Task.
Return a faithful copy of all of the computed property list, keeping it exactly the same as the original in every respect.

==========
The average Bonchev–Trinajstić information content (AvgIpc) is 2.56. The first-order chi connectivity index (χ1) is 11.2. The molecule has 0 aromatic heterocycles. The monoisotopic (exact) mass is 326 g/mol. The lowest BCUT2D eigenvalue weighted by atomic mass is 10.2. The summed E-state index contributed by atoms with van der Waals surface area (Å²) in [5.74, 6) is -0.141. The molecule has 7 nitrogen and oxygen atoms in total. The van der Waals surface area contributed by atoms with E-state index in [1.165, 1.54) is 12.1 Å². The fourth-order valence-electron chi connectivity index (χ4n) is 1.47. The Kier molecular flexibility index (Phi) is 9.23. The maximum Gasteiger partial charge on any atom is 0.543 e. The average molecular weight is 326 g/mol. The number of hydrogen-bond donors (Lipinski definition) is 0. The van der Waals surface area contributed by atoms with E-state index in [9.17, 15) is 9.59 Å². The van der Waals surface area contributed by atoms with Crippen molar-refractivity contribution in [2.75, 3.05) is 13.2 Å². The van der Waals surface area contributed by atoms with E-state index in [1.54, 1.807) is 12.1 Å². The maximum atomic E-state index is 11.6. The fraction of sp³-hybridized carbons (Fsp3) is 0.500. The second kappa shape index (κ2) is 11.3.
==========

The average Bonchev–Trinajstić information content (AvgIpc) is 2.56. The first-order chi connectivity index (χ1) is 11.2. The molecule has 0 aromatic heterocycles. The monoisotopic (exact) mass is 326 g/mol. The lowest BCUT2D eigenvalue weighted by atomic mass is 10.2. The summed E-state index contributed by atoms with van der Waals surface area (Å²) in [5.74, 6) is -0.141. The molecule has 7 nitrogen and oxygen atoms in total. The van der Waals surface area contributed by atoms with E-state index in [1.165, 1.54) is 12.1 Å². The fourth-order valence-electron chi connectivity index (χ4n) is 1.47. The Kier molecular flexibility index (Phi) is 9.23. The maximum Gasteiger partial charge on any atom is 0.543 e. The average molecular weight is 326 g/mol. The number of hydrogen-bond donors (Lipinski definition) is 0. The van der Waals surface area contributed by atoms with E-state index in [9.17, 15) is 9.59 Å². The van der Waals surface area contributed by atoms with Crippen molar-refractivity contribution in [2.75, 3.05) is 13.2 Å². The van der Waals surface area contributed by atoms with E-state index in [1.54, 1.807) is 12.1 Å². The maximum atomic E-state index is 11.6. The fraction of sp³-hybridized carbons (Fsp3) is 0.500. The second kappa shape index (κ2) is 11.3.